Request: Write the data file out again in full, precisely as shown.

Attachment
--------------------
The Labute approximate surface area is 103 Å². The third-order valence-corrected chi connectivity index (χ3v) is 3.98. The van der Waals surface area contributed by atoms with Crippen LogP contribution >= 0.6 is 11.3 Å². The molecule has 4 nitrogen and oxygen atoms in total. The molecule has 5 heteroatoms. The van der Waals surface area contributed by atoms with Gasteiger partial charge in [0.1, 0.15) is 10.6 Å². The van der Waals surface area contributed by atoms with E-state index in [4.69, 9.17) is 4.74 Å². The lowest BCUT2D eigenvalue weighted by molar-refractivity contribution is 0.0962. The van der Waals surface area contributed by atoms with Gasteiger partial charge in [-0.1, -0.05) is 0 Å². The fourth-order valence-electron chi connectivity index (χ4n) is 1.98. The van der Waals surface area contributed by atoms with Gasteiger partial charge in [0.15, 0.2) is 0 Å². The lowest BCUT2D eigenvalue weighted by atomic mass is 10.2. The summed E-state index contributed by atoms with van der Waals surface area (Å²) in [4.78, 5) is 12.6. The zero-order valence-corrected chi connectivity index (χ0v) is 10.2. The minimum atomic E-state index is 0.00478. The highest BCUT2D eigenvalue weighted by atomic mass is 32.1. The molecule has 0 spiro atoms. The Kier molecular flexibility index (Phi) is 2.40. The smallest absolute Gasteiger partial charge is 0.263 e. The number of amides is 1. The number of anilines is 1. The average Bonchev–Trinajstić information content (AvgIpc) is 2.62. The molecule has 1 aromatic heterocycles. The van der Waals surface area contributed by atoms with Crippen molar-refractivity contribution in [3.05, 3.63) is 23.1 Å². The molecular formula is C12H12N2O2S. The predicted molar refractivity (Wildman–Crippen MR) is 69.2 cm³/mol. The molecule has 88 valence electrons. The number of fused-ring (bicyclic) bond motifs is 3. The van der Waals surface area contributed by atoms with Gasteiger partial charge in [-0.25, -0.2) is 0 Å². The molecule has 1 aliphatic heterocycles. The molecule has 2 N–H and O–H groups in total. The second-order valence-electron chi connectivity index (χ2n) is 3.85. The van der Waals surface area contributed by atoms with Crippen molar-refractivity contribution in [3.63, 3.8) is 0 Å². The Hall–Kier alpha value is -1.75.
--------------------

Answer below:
The Labute approximate surface area is 103 Å². The third-order valence-corrected chi connectivity index (χ3v) is 3.98. The van der Waals surface area contributed by atoms with Crippen LogP contribution >= 0.6 is 11.3 Å². The molecule has 4 nitrogen and oxygen atoms in total. The molecule has 5 heteroatoms. The van der Waals surface area contributed by atoms with Gasteiger partial charge in [0.1, 0.15) is 10.6 Å². The van der Waals surface area contributed by atoms with E-state index in [4.69, 9.17) is 4.74 Å². The lowest BCUT2D eigenvalue weighted by molar-refractivity contribution is 0.0962. The van der Waals surface area contributed by atoms with Gasteiger partial charge in [-0.1, -0.05) is 0 Å². The fourth-order valence-electron chi connectivity index (χ4n) is 1.98. The van der Waals surface area contributed by atoms with Gasteiger partial charge in [0.15, 0.2) is 0 Å². The lowest BCUT2D eigenvalue weighted by atomic mass is 10.2. The summed E-state index contributed by atoms with van der Waals surface area (Å²) in [4.78, 5) is 12.6. The zero-order valence-corrected chi connectivity index (χ0v) is 10.2. The minimum atomic E-state index is 0.00478. The highest BCUT2D eigenvalue weighted by atomic mass is 32.1. The molecule has 0 spiro atoms. The Kier molecular flexibility index (Phi) is 2.40. The smallest absolute Gasteiger partial charge is 0.263 e. The number of amides is 1. The number of anilines is 1. The average Bonchev–Trinajstić information content (AvgIpc) is 2.62. The molecule has 1 aromatic heterocycles. The van der Waals surface area contributed by atoms with Crippen molar-refractivity contribution in [3.05, 3.63) is 23.1 Å². The molecular formula is C12H12N2O2S. The predicted molar refractivity (Wildman–Crippen MR) is 69.2 cm³/mol. The molecule has 88 valence electrons. The number of fused-ring (bicyclic) bond motifs is 3. The van der Waals surface area contributed by atoms with Gasteiger partial charge in [-0.25, -0.2) is 0 Å². The molecule has 1 aliphatic heterocycles. The molecule has 2 N–H and O–H groups in total. The second-order valence-electron chi connectivity index (χ2n) is 3.85. The van der Waals surface area contributed by atoms with Crippen molar-refractivity contribution in [3.63, 3.8) is 0 Å². The Hall–Kier alpha value is -1.75.